Amal Clooney Photo on the cover of Vogue
A sudden late snow is falling, bright with just a touch of magic, as the automatic gate to Aberlash House opens. It’s an afternoon in March but, in this powdery landscape, could be January. Footprints lead a few steps down a drive, between a row of trees, and climb to a small colonnaded entryway. A breeze is up; the air is bracing. Amal Clooney swings open the door and gathers me inside.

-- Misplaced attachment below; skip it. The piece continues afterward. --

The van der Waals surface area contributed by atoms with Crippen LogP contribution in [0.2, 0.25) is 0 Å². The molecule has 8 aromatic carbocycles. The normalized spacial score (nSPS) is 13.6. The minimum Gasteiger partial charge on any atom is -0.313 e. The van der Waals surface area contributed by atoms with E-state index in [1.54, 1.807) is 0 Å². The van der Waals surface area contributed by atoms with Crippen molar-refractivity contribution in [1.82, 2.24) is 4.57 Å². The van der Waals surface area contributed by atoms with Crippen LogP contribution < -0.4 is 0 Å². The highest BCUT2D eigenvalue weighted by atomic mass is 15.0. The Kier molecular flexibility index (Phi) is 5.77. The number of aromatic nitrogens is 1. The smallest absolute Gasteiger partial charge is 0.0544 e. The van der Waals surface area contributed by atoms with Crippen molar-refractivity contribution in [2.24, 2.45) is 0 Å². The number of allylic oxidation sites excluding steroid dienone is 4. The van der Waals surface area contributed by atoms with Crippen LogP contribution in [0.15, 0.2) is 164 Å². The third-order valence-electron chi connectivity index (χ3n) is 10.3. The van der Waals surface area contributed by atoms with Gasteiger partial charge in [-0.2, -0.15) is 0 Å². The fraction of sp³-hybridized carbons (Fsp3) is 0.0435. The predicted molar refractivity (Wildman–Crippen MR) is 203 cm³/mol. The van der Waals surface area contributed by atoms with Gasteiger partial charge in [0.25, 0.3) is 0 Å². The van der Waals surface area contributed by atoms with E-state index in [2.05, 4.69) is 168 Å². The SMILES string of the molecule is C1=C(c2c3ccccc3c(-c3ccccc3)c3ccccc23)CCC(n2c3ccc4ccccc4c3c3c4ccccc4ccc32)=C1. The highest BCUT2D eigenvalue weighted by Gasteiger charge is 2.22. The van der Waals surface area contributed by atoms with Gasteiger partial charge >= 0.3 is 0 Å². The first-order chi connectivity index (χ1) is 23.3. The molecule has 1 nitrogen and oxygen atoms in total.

“I feel as if I know you already,” she says oddly, setting a latch against the cold. Tall, poised, and—unexpectedly for someone often seen in somber barrister’s robes—funny, Clooney is an easy host, and dashes off to hang my coat. She wears a red thigh-length Giambattista Valli sweater, jeans, and leopard-print boots she picked up years ago in Capri. The stately entry hall around us (towering ceilings, crisp Georgian molding) is trimmed with personal details. A softly faded Persian rug extends down the stone corridor. A side table, lit by a simple lamp, bears silver-framed black-and-white photos of her with her husband, George, and friends.